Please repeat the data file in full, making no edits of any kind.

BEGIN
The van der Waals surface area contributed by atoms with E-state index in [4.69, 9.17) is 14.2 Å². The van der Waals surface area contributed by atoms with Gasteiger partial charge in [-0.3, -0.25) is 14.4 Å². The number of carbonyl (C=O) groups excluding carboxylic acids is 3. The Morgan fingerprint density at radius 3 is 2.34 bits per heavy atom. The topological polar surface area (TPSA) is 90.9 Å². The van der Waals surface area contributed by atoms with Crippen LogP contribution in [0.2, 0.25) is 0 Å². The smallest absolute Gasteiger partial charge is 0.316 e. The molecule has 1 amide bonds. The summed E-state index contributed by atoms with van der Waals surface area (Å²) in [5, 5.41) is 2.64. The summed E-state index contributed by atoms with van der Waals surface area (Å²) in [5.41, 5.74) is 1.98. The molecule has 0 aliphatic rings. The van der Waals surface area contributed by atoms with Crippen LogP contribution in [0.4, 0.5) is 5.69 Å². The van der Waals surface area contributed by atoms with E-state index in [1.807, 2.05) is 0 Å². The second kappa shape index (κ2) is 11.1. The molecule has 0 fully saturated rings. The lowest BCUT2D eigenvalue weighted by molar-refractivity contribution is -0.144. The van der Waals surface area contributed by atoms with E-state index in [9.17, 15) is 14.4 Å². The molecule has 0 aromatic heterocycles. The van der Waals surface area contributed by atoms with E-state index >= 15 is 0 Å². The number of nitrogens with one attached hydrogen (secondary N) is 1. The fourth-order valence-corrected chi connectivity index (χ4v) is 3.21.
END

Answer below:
The van der Waals surface area contributed by atoms with E-state index in [4.69, 9.17) is 14.2 Å². The van der Waals surface area contributed by atoms with Gasteiger partial charge in [-0.3, -0.25) is 14.4 Å². The number of carbonyl (C=O) groups excluding carboxylic acids is 3. The Morgan fingerprint density at radius 3 is 2.34 bits per heavy atom. The topological polar surface area (TPSA) is 90.9 Å². The van der Waals surface area contributed by atoms with Crippen LogP contribution in [0.2, 0.25) is 0 Å². The smallest absolute Gasteiger partial charge is 0.316 e. The molecule has 1 amide bonds. The summed E-state index contributed by atoms with van der Waals surface area (Å²) in [5, 5.41) is 2.64. The summed E-state index contributed by atoms with van der Waals surface area (Å²) in [5.41, 5.74) is 1.98. The molecule has 0 aliphatic rings. The van der Waals surface area contributed by atoms with Crippen LogP contribution in [0.4, 0.5) is 5.69 Å². The van der Waals surface area contributed by atoms with E-state index in [1.807, 2.05) is 0 Å². The second kappa shape index (κ2) is 11.1. The molecule has 0 fully saturated rings. The lowest BCUT2D eigenvalue weighted by molar-refractivity contribution is -0.144. The van der Waals surface area contributed by atoms with E-state index in [9.17, 15) is 14.4 Å². The molecule has 0 aromatic heterocycles. The van der Waals surface area contributed by atoms with E-state index >= 15 is 0 Å². The number of nitrogens with one attached hydrogen (secondary N) is 1. The fourth-order valence-corrected chi connectivity index (χ4v) is 3.21.